After attending this year’s Joint Annual Meeting for the American Dairy Science Association, American Society of Animal Science and Canadian Society of Animal Science in Kansas City, I asked all of our Miner staff who attended to share something they learned at our weekly research staff meeting. For me, I learned that a 50+-year-old mother of three should probably never ride a mechanical bull or pig…lesson learned.
Actually, I attended an interesting symposium discussing Reproductive Success in Ruminants: A Complex Interaction Between Endocrine, Metabolic and Environmental Factors. It was not only refreshing to be able to listen to a discussion that didn’t involve fiber (no offense to you pef junkies), but the title itself was encouraging…Reproductive Success in Ruminants. Cool.
In 2010, I wrote a Farm Report article that asked the question, Does High Milk Production Decrease Fertility? I’ve always believed that high production and decreased fertility don’t go hand-in-hand…with some of the highest producing herds having the highest conception rates. But what sets some herds apart from others? Is it nutrition? Is it management?
Dr. Iain Clarke from Monash University in Australia, helped provide some pieces to the puzzle when he reviewed recent advances in our understanding of the hypothalamic control of reproduction. As with all of the body’s functions, the brain, specifically the hypothalamus and pituitary, drives the reproductive process. Dr. Clarke discussed a couple of hormones I didn’t know much about: kisspeptin (KP) and gonadotropic inhibitory hormone (GnIH). KP may function to integrate energy balance, metabolism, and the endocrinology of reproduction.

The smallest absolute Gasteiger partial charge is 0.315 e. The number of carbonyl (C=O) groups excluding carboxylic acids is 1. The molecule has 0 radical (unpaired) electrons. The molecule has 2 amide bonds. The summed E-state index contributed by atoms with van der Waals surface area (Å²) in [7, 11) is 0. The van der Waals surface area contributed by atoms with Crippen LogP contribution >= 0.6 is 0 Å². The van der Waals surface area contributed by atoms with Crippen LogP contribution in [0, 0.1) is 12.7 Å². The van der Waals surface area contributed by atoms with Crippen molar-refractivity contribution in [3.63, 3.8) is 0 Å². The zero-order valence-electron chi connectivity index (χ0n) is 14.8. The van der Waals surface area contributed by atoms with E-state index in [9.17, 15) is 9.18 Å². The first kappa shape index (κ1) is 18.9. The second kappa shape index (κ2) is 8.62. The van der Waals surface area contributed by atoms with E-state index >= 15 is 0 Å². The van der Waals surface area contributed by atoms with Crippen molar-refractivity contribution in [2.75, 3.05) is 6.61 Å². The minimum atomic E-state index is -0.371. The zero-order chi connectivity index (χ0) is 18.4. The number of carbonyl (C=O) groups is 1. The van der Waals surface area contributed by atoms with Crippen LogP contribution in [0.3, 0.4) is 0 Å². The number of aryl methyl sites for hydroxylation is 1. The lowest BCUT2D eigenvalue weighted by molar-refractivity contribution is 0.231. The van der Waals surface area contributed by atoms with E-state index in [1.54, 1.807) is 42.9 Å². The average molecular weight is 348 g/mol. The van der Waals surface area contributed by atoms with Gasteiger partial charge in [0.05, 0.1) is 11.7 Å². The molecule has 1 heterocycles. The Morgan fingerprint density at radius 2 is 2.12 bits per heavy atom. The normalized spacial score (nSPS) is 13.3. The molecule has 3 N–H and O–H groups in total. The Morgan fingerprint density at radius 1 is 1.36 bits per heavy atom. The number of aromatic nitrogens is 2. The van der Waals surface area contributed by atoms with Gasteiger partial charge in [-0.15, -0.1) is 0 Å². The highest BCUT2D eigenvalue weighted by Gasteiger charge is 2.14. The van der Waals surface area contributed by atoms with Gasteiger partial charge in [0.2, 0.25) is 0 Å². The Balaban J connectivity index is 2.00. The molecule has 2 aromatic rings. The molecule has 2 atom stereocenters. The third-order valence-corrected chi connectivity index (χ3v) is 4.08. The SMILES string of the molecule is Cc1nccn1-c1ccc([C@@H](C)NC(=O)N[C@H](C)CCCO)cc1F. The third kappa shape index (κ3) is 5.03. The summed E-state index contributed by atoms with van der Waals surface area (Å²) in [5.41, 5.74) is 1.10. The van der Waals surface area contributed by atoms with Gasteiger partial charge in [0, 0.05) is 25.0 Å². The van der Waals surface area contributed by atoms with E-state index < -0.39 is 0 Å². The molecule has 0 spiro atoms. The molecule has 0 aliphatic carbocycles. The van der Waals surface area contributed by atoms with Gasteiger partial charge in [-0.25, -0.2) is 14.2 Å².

While KP is viewed as a stimulator of gonadotropic releasing hormone (GnRH – the hormone responsible for release of follicle stimulating hormone and luteinizing hormone from the pituitary gland), GnIH has the opposite effect. Some recent work with sheep have found that GnIH inhibits reproductive behavior expression and is regulated by melatonin and stress. We’ve always had a hunch that reproduction can be impaired by stress (heat stress, overcrowding, etc.) but now we have a possible mechanism for how reproductive behavior and physiology are being influenced by stress-related hormones.
Without getting any deeper into reproductive endocrinology, (sigh of relief from the Farm Report readership) the bottom line is that the underpinning to reproductive success is nutrition and cow comfort. Fortunately for us at Miner Institute, that is the type of research we do best. While more work in this area needs to be done, any improvements in cow comfort on your farm are not only going to improve animal productivity but also her reproductive performance as well.